Assateague Island
Administrative History
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Chapter X:

The 1976 amendatory legislation directed that a new comprehensive plan for the protection, management, and use of the seashore" be prepared and submitted to Congress by October 21, 1978. The plan was to include

(1) measures for the full protection and management of the natural resources and natural ecosystems of the seashore;

(2) present and proposed uses of the seashore and the lands and waters adjacent or related thereto, the uses of which would reasonably be expected to influence the administration, use, and environmental quality of the seashore;

(3) plans for the development of facilities necessary and appropriate for visitor use and enjoyment of the seashore, with identification of resource and user carrying capacities, along with the anticipated costs for all proposed development;

(4) plans for visitor transportation systems integrated and coordinated with lands and facilities adjacent to, but outside of the seashore; and

(5) plans for fostering the development of cooperative agreements and land and resource use patterns outside the seashore which would be compatible with the protection and management of the seashore. [1]

The Park Service was aware from the start that the two—year deadline could not be met without greater funding and manpower than were available. The comprehensive plan in NPS nomenclature was a general management plan, whose production required extensive public involvement, detailed analysis of alternatives, selection of an alternative, and a published draft before the final document could be issued. The Service's planning arm, the Denver Service Center (DSC), was unable to initiate the lengthy process until mid—1977. [2]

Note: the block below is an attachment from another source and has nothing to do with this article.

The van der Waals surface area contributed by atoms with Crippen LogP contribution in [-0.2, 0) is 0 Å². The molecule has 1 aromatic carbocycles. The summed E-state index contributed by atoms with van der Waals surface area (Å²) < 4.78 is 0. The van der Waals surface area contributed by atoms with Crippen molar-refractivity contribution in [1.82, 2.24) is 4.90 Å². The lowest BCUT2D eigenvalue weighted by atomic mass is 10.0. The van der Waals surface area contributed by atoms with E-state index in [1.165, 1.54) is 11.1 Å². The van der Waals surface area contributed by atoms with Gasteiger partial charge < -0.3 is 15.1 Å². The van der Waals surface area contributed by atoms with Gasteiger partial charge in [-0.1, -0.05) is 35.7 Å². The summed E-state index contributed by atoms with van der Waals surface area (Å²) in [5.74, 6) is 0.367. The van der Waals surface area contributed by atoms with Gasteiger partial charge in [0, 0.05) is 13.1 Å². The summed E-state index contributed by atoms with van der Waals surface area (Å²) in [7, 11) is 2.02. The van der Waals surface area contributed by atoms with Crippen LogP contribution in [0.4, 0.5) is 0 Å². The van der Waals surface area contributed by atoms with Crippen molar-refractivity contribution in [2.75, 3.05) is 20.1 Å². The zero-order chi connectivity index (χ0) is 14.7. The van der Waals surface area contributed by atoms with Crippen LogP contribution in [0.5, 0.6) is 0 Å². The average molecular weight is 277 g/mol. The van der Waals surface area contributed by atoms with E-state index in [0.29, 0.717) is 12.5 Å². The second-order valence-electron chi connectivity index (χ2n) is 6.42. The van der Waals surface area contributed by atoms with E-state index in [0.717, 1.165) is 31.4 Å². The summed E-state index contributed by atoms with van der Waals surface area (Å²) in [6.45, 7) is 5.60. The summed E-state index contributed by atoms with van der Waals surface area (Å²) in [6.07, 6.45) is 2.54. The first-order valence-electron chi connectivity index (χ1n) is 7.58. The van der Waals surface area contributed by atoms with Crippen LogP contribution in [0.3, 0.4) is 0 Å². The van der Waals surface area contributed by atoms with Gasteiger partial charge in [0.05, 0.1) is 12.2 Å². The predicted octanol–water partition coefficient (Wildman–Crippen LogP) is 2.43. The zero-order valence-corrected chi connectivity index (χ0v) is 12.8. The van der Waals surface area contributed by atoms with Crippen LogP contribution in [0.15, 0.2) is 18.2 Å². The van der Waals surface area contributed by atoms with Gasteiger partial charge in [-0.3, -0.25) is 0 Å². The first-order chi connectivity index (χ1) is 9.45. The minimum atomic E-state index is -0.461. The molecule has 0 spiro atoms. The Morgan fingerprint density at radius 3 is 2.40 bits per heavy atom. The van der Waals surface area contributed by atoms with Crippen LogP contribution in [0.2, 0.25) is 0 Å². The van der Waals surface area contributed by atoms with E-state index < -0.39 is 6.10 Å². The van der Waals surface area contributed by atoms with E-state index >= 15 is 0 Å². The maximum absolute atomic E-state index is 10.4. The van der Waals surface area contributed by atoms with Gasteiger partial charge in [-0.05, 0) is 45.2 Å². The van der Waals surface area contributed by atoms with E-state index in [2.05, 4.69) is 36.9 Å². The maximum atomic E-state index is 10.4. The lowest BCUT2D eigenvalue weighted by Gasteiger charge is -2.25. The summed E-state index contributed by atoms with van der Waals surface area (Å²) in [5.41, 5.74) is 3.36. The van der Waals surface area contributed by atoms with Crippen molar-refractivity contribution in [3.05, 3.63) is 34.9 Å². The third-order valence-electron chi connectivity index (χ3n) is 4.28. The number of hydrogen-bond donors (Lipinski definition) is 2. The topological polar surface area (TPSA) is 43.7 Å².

Research conducted under contract with the City University of New York that summer and fall quantified how polled visitors participated in various recreational activities at Assateague and used nearby attractions and facilities. In the fall about 200 questionnaires provided in workbooks distributed at three "pre—planning" public meetings were returned by participants. In early 1978 the planners met with local government bodies and interest groups such as the Committee to Preserve Assateague and the Assateague Mobile Sportfishermen's Association. In June they released a document titled "Assessment of Alternatives, Draft General Management Plan, Assateague Island National Seashore, Chincoteague National Wildlife Refuge, Assateague State Park." It was grist for discussion at further public meetings in Lancaster, Pennsylvania, Riverdale and Snow Hill, Maryland, and Chincoteague, Virginia, where more comment forms were distributed. [3]